“I wandered lonely as a cloud
That floats on high o'er vales and hills,
When all at once I saw a crowd,
A host, of golden daffodils;
Beside the lake, beneath the trees,
Fluttering and dancing in the breeze”
The most famous poem in the English language was composed in 1804, after Wordsworth saw the flowers while walking along the shore of Ullswater in the Lake District.
Now picture the scene, 160 years later, a meadow of blooming yellow flowers beside a lake, near Hamilton, New Zealand, where late one evening, a teenage boy sees a pretty young girl in a red dress. It’s a fateful meeting with long lasting consequences.
Daffodils (a Play with Songs), by Rochelle Bright, is inspired by the true life love story of her parents and their first encounter which “all started with a daffodil.”
Performed like a cabaret show, the narrative is creatively, concisely, charmingly dramatised through a soundtrack of song lyrics, music, old family snaps, vintage Super 8 home movies. The staging is simple - two microphones at the front, with two carpet runners leading back to the live Band of three musicians. Hold on tight as we time travel to 1964 and meet Eric and Rose as they set off on their crazy, fun loving journey together along the rocky road of life.
Rose, aged 16, stands barefoot in her floaty, coral-red chiffon dress, matching lipstick and wavy blonde hair framing her face; her sultry manner assumes a sense of maturity, but this masks an innocent, childlike quality. It's perhaps this girlish helplessness which appeals to and attracts Eric. When he finds out she is stranded beside the lake and daffodils, he is a gentleman who saves this damsel in distress, driving her home to her parents’ farm.
To a slow, soulful rendition of “Drive” by Bic Runga, we watch this scenario unfold on screen, headlights flashing in the night. As the lyrics say, “My head's so heavy, Could This be all a dream ..” But they do meet again, dancing at the Starlight Ballroom, a day trip by motorbike to the beach, with sand, sea and gulls, all captured with stunning images on screen, sound effects, music and their memories of happy times; Young love, unaware of threatening grey clouds and stormy days ahead.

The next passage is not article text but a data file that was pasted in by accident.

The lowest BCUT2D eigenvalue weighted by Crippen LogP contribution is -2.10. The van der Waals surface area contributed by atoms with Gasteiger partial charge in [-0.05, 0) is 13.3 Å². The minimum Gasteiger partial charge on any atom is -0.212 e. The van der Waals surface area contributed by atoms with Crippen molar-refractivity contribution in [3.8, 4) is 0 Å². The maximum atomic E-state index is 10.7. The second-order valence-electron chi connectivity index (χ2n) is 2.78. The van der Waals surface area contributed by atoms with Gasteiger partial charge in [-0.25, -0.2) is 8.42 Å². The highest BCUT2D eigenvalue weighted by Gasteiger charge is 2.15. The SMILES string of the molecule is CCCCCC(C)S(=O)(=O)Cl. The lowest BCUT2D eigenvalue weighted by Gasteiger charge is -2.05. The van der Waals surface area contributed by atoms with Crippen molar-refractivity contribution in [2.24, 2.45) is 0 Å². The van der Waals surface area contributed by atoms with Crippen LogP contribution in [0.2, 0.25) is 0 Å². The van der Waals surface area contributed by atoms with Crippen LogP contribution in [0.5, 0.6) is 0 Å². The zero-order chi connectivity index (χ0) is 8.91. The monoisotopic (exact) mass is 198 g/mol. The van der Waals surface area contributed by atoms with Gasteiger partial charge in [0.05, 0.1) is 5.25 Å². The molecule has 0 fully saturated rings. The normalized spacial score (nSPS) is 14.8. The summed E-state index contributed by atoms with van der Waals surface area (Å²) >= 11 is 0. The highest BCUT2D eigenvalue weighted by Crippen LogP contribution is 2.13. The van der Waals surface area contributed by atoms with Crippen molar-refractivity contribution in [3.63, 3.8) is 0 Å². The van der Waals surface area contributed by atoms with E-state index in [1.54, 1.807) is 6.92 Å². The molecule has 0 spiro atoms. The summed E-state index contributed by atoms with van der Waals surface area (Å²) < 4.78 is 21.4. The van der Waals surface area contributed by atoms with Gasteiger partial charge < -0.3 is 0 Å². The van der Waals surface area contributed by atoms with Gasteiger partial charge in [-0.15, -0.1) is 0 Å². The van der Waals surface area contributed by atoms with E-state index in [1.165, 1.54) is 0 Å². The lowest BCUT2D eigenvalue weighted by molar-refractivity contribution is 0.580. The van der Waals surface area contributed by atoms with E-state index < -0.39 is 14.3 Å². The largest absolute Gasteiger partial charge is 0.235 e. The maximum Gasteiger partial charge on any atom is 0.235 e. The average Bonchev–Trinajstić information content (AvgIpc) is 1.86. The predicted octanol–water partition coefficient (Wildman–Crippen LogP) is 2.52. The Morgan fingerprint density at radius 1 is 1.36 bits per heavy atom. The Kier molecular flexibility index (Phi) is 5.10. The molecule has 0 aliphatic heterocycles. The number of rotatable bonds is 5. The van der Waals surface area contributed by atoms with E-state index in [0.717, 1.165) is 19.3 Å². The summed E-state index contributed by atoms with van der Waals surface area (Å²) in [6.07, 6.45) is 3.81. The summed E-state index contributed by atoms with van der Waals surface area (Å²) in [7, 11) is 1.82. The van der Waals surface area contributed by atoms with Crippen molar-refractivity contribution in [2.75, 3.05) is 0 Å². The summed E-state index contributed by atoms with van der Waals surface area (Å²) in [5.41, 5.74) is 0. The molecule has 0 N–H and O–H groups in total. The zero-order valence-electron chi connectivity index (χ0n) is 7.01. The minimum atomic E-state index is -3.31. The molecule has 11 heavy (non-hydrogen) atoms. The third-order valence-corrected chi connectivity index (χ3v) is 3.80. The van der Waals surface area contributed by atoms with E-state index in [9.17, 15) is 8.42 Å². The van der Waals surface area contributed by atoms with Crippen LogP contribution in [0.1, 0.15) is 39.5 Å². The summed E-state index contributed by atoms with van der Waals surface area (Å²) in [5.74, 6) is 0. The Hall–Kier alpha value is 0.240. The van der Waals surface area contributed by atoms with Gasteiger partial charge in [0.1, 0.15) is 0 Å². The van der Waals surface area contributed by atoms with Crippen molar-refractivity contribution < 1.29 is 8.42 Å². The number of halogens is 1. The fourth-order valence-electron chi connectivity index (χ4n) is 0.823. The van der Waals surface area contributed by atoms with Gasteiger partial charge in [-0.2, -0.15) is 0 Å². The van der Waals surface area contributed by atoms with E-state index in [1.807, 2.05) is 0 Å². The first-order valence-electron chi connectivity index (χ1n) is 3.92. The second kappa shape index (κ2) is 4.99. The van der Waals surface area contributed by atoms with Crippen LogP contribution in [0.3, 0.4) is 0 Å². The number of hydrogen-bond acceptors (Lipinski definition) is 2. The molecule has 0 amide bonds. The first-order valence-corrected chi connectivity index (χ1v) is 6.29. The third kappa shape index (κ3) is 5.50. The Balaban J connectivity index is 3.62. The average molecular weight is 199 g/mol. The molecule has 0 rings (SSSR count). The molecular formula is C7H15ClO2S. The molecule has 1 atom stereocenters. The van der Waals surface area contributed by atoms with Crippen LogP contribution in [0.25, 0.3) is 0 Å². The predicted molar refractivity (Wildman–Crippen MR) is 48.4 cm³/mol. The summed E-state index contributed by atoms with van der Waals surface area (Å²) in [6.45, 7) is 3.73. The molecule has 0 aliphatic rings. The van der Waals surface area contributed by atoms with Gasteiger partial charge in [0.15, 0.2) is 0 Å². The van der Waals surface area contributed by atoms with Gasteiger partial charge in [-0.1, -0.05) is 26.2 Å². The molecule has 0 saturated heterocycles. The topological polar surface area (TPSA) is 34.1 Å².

With a wistful look, quick smile, and laughing eyes, Colleen Davis perfectly portrays the young Rose, nicknamed Popsy, (due to a fun popcorn incident at the cinema!), growing up into a graceful, caring young woman. As a blues singer, (with R’n’B act, Coco Davis), her rich, husky (very Scarlett Johannsen) voice is perfectly attuned to this repertoire of raunchy, romantic ballads.
Colleen is brilliantly partnered by the TV and film actor, Todd Emerson, who portrays Eric as a bit of a cool dude, who models himself on the Beatles’ era popstar image (with a touch of Elvis Costello), yet cannot deny he has a meltingly soft heart when it comes to wooing Rose.
With a fabulous performance by the Band too - songs by Crowded House, The Mutton Birds, Blam Blam Blam, et al - this is not just a play, but a modern opera, a feel good road movie, a music gig, all wrapped in a 70-minute rollercoaster ride of entertainment. It’s as colourful, fragrant and full of springtime romance as a bunch of yellow daffs - and as a homage to Wordsworth, it’s an eloquently, elegiac love poem.
Time: 4 – 28 August (times vary daily – see Fringe Brochure)
Tickets: £20.50/ £15.50 (U £8.50)